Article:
How technology has changed television
One of the inventions with the greatest impact on the 20th century was undoubtedly the television. From rare black and white televisions to utterly ubiquitous high definition television with dozens of specialist channels, add-ons and options, it has not stopped evolving for a second.
More recently, however, television has changed massively, largely due to the internet, increasing competition, ease of access, and online streaming.
As recently as 20 years ago, there were relatively few television content producers and even fewer content ‘gatekeepers’ – channels that could broadcast content, and cable or satellite providers. More recently, however, a huge number of specialist channels have popped up. These are producing content at a higher quality than ever before and increasing the access options through so-called over-the-top content delivery, whereby content producers sell subscriptions directly to consumers and cut out the middlemen. This has been enabled by increasing internet technology and lowered production costs, making it viable for smaller studios to produce higher-quality content.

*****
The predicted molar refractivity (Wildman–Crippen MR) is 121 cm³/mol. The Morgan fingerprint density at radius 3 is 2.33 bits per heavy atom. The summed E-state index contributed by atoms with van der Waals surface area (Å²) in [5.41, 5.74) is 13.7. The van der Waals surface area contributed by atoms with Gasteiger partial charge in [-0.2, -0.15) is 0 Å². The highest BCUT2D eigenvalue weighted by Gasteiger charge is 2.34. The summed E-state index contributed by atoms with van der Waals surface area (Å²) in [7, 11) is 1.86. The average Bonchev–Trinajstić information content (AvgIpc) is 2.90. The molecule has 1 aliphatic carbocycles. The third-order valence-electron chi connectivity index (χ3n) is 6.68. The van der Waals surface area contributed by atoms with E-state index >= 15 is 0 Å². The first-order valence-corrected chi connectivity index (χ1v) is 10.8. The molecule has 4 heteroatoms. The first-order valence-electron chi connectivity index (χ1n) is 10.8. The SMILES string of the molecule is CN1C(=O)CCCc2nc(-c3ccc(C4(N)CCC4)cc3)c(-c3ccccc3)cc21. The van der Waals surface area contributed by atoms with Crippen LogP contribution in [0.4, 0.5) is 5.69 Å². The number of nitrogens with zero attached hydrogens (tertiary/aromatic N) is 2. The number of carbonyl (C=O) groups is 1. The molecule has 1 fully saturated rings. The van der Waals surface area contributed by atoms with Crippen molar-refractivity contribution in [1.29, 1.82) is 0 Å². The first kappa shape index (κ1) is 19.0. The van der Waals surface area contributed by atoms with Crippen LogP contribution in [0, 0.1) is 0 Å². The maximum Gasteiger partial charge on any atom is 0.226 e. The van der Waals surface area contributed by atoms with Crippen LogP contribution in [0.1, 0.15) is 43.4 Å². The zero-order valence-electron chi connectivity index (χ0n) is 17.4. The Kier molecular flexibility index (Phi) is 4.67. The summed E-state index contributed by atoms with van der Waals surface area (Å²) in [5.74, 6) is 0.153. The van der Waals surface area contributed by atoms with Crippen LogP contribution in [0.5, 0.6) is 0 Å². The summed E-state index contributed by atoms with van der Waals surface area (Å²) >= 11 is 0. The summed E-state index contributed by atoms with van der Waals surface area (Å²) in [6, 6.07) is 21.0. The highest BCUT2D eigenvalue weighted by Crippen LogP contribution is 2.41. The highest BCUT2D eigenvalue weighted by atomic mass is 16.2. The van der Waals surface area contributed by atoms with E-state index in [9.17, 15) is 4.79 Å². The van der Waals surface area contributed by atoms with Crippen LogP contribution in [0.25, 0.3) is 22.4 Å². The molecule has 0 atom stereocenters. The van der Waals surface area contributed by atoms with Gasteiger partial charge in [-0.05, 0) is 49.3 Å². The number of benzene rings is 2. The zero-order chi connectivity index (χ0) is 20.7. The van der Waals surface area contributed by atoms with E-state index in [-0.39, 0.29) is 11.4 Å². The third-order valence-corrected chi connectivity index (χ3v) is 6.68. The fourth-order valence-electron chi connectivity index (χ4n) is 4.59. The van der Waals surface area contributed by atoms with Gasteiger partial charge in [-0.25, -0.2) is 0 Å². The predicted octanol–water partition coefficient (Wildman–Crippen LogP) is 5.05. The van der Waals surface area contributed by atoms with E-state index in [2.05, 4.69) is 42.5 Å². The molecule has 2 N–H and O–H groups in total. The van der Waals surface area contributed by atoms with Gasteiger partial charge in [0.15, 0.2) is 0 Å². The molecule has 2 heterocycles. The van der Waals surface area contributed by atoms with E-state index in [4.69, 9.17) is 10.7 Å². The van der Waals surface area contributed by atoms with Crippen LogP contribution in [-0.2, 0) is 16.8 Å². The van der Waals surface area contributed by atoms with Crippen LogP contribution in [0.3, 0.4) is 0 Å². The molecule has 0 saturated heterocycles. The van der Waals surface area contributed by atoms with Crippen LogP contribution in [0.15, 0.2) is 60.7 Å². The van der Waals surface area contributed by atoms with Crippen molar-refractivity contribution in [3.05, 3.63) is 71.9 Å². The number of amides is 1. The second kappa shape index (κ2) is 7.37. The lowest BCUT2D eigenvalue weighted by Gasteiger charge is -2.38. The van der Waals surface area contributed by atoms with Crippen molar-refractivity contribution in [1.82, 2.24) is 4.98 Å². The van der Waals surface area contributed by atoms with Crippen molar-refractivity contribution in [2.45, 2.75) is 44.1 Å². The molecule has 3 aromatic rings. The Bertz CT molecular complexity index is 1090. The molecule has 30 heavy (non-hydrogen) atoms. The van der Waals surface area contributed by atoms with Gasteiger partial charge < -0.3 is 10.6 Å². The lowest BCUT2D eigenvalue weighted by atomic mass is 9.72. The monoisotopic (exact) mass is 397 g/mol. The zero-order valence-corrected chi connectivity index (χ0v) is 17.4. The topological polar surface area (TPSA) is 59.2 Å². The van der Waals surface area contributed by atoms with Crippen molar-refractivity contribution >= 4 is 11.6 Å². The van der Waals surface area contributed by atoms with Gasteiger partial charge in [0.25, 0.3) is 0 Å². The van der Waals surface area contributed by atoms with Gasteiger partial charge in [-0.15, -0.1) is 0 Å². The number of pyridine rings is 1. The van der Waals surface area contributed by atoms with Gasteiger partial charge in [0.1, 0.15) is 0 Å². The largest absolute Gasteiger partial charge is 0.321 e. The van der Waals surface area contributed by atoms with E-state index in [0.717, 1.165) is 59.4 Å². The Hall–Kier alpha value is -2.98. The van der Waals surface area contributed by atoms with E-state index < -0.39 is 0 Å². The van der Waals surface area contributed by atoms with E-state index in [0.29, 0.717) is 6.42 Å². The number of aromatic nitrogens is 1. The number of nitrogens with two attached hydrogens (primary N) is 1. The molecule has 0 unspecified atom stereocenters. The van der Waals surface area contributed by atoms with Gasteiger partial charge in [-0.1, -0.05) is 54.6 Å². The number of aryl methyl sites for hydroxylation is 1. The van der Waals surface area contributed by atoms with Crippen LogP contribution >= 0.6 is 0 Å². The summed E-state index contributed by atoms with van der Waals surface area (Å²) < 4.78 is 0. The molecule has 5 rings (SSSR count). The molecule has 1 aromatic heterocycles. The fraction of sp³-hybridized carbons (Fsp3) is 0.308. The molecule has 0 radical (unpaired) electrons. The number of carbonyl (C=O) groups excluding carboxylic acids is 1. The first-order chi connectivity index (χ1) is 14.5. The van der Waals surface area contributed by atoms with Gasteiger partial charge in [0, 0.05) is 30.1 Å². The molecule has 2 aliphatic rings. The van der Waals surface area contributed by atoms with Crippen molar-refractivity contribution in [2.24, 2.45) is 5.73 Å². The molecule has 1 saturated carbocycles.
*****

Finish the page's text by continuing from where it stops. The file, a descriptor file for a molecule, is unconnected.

From bunny ears on the top of your TV to Bristol aerial installations by specialists such as http://aerial-installations-bristol.co.uk/ and satellites, cable and the internet, transmission methods have had a massive impact on television. Most obviously, this comes in the form of higher-quality picture and audio. Even ‘over the air’ transmission can provide high definition pictures and additional information, such as TV guide options, through decades-old technology. Satellite and cable have given far more options for ‘on demand’ programming, with the internet providing even more.
Streaming and cord cutting
The internet has provided the biggest changes for TV watchers, content producers and distributors, and really touches on the other things that have already been mentioned. The increased competition that started with specialist channels has moved on to online content producers and distributors such as Amazon and Netflix. Even smaller producers can now make a living through services such as YouTube, making the access to content even less controlled than before and giving consumers ever-increasing options. These options have culminated in so-called ‘cord cutting’, whereby people rely entirely on online streaming and DVD box sets.
Technology has changed television almost immeasurably, even in the past 20 or 30 years. From recording programmes on VHS to watch later to on-demand streaming, the changes are unlikely to slow down anytime soon.